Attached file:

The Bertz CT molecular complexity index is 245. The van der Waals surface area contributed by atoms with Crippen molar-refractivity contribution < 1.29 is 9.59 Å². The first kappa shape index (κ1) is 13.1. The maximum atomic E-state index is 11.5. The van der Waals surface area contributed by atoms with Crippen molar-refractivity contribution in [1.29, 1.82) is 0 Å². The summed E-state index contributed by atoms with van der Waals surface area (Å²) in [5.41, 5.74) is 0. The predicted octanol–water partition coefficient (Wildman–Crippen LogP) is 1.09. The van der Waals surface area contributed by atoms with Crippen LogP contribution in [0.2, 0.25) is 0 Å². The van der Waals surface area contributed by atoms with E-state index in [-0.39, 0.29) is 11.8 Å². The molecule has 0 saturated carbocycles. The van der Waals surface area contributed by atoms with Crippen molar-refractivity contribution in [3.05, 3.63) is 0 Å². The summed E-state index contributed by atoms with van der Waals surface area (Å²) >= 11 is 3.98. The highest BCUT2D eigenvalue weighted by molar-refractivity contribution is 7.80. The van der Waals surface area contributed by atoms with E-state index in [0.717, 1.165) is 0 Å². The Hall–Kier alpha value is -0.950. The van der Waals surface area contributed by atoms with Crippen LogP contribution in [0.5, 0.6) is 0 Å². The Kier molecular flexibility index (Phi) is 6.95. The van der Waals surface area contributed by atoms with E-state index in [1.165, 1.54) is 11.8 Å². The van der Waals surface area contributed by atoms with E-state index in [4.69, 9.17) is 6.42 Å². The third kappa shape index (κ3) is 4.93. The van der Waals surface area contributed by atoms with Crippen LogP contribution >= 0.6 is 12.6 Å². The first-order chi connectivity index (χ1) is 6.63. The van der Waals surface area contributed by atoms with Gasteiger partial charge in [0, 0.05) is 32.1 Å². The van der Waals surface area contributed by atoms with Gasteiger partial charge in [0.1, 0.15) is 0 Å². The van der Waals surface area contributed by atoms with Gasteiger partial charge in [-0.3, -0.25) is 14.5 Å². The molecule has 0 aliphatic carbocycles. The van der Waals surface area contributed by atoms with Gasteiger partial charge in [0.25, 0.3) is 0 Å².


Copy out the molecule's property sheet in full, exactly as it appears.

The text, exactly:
The Bertz CT molecular complexity index is 245. The van der Waals surface area contributed by atoms with Crippen molar-refractivity contribution < 1.29 is 9.59 Å². The first kappa shape index (κ1) is 13.1. The maximum atomic E-state index is 11.5. The van der Waals surface area contributed by atoms with Crippen molar-refractivity contribution in [1.29, 1.82) is 0 Å². The summed E-state index contributed by atoms with van der Waals surface area (Å²) in [5.41, 5.74) is 0. The predicted octanol–water partition coefficient (Wildman–Crippen LogP) is 1.09. The van der Waals surface area contributed by atoms with Crippen LogP contribution in [0.2, 0.25) is 0 Å². The van der Waals surface area contributed by atoms with E-state index in [-0.39, 0.29) is 11.8 Å². The molecule has 0 saturated carbocycles. The van der Waals surface area contributed by atoms with Crippen molar-refractivity contribution in [3.05, 3.63) is 0 Å². The summed E-state index contributed by atoms with van der Waals surface area (Å²) >= 11 is 3.98. The highest BCUT2D eigenvalue weighted by molar-refractivity contribution is 7.80. The van der Waals surface area contributed by atoms with E-state index in [0.717, 1.165) is 0 Å². The Hall–Kier alpha value is -0.950. The van der Waals surface area contributed by atoms with Crippen LogP contribution in [0.5, 0.6) is 0 Å². The Kier molecular flexibility index (Phi) is 6.95. The van der Waals surface area contributed by atoms with E-state index in [1.165, 1.54) is 11.8 Å². The van der Waals surface area contributed by atoms with E-state index in [4.69, 9.17) is 6.42 Å². The third kappa shape index (κ3) is 4.93. The van der Waals surface area contributed by atoms with Crippen LogP contribution >= 0.6 is 12.6 Å². The first-order chi connectivity index (χ1) is 6.63. The van der Waals surface area contributed by atoms with Gasteiger partial charge in [0, 0.05) is 32.1 Å². The van der Waals surface area contributed by atoms with Gasteiger partial charge in [0.1, 0.15) is 0 Å². The van der Waals surface area contributed by atoms with Gasteiger partial charge in [-0.3, -0.25) is 14.5 Å². The molecule has 0 aliphatic carbocycles. The van der Waals surface area contributed by atoms with Gasteiger partial charge in [0.25, 0.3) is 0 Å².